4. All-in travel cards and passes

These are more common than you might think. Membership cards and passes can entitle you to entry to multiple attractions for a one off payment. Some include public transport too, which can save even more money. They are destination based. You can find these by searching on Google, or tripadvisor offers good insider information. 501places has
also looked at the best ones out there, if you are looking for a particular recommendation.

5. Drink local

Try swapping bottled beer for draft beer and sample the local wines. It will save you quite a bit and you might find a new favourite in the process. Also try steer clear of the mini bar in your hotel room, the markup on those little bottles is often astronomical.

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If you’re staying at home:

Staying close to home for your family holiday is becoming increasingly affordable and popular. It’s a great way to get away with less hassle and less expense. If you are planning a staycation here are some additional tips.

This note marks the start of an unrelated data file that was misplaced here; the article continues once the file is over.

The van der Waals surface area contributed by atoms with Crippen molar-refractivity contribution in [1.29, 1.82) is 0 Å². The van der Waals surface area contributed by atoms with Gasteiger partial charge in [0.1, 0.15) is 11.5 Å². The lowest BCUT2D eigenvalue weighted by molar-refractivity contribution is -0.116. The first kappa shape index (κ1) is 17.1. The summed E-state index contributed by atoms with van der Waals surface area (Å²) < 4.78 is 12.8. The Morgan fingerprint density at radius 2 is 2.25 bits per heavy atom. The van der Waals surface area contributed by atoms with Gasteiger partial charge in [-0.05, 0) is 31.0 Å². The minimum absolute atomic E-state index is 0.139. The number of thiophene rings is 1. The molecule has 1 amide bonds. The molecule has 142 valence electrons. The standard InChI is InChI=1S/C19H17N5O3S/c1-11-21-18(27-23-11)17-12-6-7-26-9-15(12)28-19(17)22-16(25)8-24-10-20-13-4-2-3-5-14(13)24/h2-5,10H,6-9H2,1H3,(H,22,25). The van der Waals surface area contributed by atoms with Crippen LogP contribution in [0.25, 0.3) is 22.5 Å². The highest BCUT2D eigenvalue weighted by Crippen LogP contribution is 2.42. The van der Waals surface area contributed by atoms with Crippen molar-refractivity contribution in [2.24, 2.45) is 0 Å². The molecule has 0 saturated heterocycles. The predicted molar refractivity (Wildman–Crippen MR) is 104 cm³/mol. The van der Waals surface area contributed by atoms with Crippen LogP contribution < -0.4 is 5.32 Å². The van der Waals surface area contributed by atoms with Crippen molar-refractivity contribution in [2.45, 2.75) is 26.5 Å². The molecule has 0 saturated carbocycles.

1. Beware of the cost of camping

Pitching a tent in a field for a few days can’t cost that much, right? Well, there are arguments for and against. Remember to include everything in your budget to have a clear picture of what you could end up spending. Include camping equipment, site charges, food, water, activities and travel costs, including the petrol it takes to get you there and back. A great tool to use is the Roadtrip Calculator provided by outdoorblueprint. It covers everything, so gives you a realistic total cost, and breaks it down per person for you. For extra inspiration take a look at: